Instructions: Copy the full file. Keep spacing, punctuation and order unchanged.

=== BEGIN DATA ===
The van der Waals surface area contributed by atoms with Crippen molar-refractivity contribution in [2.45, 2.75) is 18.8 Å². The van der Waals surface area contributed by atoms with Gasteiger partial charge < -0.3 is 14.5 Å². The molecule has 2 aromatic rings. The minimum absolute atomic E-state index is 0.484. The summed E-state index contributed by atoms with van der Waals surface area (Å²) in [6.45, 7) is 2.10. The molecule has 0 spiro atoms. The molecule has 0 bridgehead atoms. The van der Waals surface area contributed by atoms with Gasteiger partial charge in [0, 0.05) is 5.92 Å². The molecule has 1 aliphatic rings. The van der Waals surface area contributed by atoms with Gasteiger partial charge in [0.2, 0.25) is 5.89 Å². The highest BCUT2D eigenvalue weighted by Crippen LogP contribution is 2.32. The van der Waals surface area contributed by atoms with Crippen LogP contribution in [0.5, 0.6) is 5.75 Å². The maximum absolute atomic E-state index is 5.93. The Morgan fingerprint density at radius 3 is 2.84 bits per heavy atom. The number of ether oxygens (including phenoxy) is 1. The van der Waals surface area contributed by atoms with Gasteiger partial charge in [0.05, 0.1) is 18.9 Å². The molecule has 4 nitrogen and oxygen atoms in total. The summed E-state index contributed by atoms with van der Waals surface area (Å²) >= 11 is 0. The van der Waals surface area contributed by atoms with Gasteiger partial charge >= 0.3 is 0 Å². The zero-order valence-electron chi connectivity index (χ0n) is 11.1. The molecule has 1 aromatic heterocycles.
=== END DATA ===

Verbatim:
The van der Waals surface area contributed by atoms with Crippen molar-refractivity contribution in [2.45, 2.75) is 18.8 Å². The van der Waals surface area contributed by atoms with Gasteiger partial charge < -0.3 is 14.5 Å². The molecule has 2 aromatic rings. The minimum absolute atomic E-state index is 0.484. The summed E-state index contributed by atoms with van der Waals surface area (Å²) in [6.45, 7) is 2.10. The molecule has 0 spiro atoms. The molecule has 0 bridgehead atoms. The van der Waals surface area contributed by atoms with Gasteiger partial charge in [0, 0.05) is 5.92 Å². The molecule has 1 aliphatic rings. The van der Waals surface area contributed by atoms with Gasteiger partial charge in [0.2, 0.25) is 5.89 Å². The highest BCUT2D eigenvalue weighted by Crippen LogP contribution is 2.32. The van der Waals surface area contributed by atoms with Crippen LogP contribution in [0.5, 0.6) is 5.75 Å². The maximum absolute atomic E-state index is 5.93. The Morgan fingerprint density at radius 3 is 2.84 bits per heavy atom. The number of ether oxygens (including phenoxy) is 1. The van der Waals surface area contributed by atoms with Gasteiger partial charge in [0.05, 0.1) is 18.9 Å². The molecule has 4 nitrogen and oxygen atoms in total. The summed E-state index contributed by atoms with van der Waals surface area (Å²) >= 11 is 0. The van der Waals surface area contributed by atoms with Gasteiger partial charge >= 0.3 is 0 Å². The zero-order valence-electron chi connectivity index (χ0n) is 11.1. The molecule has 1 aromatic heterocycles.